The man doesn't give a f* basically. He's just a salesman of his own bogus grab bag of corporate-friendly, phoney spiritualism. See how generously he replies to this recovering alcoholic, offering access to his ‘inner engineering’ online course to all Native Americans ‘at a very very low price, in terms of just covering costs for ourselves’:

    The 'Isha Institute of Inner Sciences' was built on the site of the Cherokee 'trail of tears', presumably without native permission or engagement, because 'pain is good manure if you know how to use it':

    'In many ways, I was drawn to this place not for its beauty, but more for its pain. About fifteen years ago, I was close by, at the Center Hill Lake, and I happened to encounter a very painful situation. A frozen spirit, bleeding with pain. The encounter with this being was probably one of the most painful moments in my life. It was then that I started noticing such a deep sense of pain in many parts of this land. Whether we are conscious of it or not, it will play out in human lives. If a rock can suffer, a human being will definitely not be spared; untold suffering will simply happen without any obvious reason.

    Something that you cannot understand, something that you cannot grasp, something that you cannot contain within yourself must happen to you.

    Much later, I came to know that this area is known as the Trail of Tears, where immense suffering and pain happened to Native Americans. These people are as much a part of the earth as the trees, and because of their nature, their pain does not float in the air – it sticks to the earth. We have witnessed this in many places. One way or the other, those who are in tune with what is around them, particularly the land, will leave imprints – whether it is their joy or their misery. The people who walked this land were not people who wanted to go to another planet. They knew they had come from the earth, and their entire process was about how to deeply connect with it. That is their knowing, that is their wisdom, and that is their life. So when they suffered, they left pools of pain all over the place.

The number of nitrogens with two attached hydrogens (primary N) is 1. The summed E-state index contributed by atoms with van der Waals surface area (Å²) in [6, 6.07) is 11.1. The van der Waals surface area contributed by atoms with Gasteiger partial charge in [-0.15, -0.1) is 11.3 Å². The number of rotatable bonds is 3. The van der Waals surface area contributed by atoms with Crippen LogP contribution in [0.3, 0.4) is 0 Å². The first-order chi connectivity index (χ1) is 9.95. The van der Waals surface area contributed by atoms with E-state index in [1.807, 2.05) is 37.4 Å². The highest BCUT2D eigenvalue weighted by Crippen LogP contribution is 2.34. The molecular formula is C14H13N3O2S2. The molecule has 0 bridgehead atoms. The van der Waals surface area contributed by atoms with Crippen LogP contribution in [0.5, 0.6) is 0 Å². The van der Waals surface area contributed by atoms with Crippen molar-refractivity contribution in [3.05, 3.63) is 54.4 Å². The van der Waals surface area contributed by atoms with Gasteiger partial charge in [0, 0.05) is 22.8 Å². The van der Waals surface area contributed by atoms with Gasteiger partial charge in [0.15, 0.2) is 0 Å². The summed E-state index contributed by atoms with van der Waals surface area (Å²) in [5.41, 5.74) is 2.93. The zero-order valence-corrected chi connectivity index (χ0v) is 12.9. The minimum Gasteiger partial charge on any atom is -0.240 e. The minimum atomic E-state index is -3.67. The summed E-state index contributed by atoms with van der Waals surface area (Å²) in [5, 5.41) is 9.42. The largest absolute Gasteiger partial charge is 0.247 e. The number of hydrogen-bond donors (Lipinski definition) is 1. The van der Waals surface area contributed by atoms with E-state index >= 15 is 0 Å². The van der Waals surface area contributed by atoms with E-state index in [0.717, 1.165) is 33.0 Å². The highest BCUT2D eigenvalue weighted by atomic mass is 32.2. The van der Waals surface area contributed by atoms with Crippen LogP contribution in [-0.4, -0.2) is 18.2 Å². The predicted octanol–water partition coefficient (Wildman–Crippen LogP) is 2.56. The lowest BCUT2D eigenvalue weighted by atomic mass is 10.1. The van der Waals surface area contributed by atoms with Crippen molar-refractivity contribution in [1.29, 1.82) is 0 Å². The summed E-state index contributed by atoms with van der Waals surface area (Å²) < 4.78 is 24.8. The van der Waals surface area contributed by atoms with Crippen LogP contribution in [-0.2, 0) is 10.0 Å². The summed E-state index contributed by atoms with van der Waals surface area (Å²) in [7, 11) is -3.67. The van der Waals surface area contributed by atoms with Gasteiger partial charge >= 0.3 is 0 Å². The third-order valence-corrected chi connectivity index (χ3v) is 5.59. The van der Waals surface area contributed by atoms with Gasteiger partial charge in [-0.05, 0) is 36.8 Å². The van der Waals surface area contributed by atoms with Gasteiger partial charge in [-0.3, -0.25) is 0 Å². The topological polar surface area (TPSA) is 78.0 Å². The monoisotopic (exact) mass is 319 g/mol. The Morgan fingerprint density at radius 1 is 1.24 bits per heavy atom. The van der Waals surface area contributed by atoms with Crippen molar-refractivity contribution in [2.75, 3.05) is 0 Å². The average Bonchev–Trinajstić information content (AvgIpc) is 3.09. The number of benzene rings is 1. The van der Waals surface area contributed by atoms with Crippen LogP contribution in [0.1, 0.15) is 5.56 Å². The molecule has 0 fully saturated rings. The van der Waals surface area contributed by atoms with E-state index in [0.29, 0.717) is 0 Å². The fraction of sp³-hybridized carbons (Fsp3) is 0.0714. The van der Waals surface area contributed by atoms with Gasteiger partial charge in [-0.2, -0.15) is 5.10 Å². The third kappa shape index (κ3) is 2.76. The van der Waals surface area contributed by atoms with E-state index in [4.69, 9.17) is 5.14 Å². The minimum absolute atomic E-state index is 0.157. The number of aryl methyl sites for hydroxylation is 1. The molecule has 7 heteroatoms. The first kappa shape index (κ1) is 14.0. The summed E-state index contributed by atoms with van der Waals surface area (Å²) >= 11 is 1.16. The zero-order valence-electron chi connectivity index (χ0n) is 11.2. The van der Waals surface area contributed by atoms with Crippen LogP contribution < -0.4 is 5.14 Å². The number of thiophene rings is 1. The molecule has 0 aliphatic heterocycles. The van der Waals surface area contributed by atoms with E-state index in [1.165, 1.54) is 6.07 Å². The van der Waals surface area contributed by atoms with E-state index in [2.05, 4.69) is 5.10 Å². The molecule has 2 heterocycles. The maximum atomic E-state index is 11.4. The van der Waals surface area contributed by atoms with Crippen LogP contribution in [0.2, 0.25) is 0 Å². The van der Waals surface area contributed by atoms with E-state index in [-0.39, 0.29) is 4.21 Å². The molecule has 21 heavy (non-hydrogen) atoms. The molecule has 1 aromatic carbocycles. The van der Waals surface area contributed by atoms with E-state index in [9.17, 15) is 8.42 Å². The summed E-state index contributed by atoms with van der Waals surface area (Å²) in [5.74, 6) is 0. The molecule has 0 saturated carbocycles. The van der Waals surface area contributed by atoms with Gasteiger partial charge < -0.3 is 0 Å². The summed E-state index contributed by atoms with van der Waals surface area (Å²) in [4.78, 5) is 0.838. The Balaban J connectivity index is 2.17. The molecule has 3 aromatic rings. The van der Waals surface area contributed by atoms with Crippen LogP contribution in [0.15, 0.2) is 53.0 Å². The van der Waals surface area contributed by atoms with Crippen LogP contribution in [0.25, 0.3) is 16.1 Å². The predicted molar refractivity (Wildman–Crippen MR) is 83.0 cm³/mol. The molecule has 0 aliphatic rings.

Those of you who came during the first couple of years when we moved here could feel the brooding sense of pain all the time. Now, it has largely been cleared, and in many ways, this consecration will be the final step of clearing this up – not just for our property, it will generally do that in the region. This is not about some kind of special interest I have in Warren County – it is just that pain is good manure if you know how to use it. Where there is good manure, there will be good flower and fruit. Many things are bound to happen in the coming years – with us and beyond us.'

    Translated: here's a place with lots of desperate, unhappy people. I bet I could make a ton of money off them selling fake solutions to their problems, none of which involve studying their history or the real, material causes for their ongoing impoverishment, enslavement and eventual extinction, and naturally not fighting back against this process because that would be staying 'wounded', not being 'wise'.